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Books, Journals, New Media
October 13, 2004

Diabetes, Cardiovascular Disease

JAMA. 2004;292(14):1754-1760. doi:10.1001/jama.292.14.1756-a

The editors of Diabetes and Cardiovascular Disease wished to bring together fundamental principles and recent findings on diabetes as related to cardiovascular biology in a way that would be “sufficiently concise to be clinically useful.” To achieve their goal they have sought the expertise of 49 contributors from leading medical centers around the world.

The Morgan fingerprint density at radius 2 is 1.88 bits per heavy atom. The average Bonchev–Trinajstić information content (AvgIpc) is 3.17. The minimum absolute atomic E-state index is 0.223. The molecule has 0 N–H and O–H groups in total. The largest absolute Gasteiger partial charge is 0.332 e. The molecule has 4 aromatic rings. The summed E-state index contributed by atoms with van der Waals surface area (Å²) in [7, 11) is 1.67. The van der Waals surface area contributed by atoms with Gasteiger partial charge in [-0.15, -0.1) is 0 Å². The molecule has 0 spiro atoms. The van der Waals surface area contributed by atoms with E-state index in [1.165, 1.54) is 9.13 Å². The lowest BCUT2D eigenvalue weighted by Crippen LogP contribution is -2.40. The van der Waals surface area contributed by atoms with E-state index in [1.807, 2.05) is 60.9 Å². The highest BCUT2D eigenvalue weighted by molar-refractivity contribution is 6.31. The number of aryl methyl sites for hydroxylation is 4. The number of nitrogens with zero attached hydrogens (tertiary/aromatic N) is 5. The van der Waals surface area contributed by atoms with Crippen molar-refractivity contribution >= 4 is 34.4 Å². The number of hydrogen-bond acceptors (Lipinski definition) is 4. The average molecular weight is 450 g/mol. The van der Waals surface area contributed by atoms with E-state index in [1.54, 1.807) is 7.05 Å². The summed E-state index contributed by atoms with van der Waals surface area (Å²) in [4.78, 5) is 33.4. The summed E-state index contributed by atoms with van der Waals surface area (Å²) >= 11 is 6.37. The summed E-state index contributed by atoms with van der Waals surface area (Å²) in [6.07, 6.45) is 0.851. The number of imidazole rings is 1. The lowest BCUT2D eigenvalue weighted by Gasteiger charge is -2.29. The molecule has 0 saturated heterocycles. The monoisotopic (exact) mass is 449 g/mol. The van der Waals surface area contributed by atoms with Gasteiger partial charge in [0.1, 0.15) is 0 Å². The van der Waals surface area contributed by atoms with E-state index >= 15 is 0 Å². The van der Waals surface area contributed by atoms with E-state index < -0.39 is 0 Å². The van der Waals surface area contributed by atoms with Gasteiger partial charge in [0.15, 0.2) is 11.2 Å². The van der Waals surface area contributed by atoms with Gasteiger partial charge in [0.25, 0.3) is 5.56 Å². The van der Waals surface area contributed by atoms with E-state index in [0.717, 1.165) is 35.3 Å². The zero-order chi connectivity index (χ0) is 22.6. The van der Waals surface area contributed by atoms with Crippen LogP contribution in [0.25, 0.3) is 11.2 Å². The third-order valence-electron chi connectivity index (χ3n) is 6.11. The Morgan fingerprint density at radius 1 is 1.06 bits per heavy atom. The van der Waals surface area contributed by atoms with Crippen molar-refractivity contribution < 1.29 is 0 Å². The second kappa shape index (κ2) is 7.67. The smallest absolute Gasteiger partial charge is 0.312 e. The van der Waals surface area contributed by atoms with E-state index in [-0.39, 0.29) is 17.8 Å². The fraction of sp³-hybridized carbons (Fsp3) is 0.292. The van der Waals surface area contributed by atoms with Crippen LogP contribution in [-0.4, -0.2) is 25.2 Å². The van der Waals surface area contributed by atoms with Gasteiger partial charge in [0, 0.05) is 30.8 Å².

The book has two parts: “Vascular Biology” and “Clinical Topics.” “Vascular Biology” covers the molecular and cellular mechanisms that lead to microvascular and macrovascular complications in patients with diabetes. The first chapter is an excellent review of the contributions of hyperglycemia, insulin resistance, cytokines, and vasoactive hormones to the development of vascular disease. Specific chapters describe the roles of antioxidants, oxidative stress, inflammation, protein kinase C, aldose reductase, peroxisome proliferator-activator receptors, vascular stress, and genetic predisposition in diabetic vascular dysfunction. This part of the book probably would be more beneficial to clinicians involved in research because of the details provided on the cellular and molecular mechanisms of the vascular disease and diabetes. But, as a clinician involved in the care of patients with diabetes, I also found it a useful reference for increasing knowledge of this complex disease.

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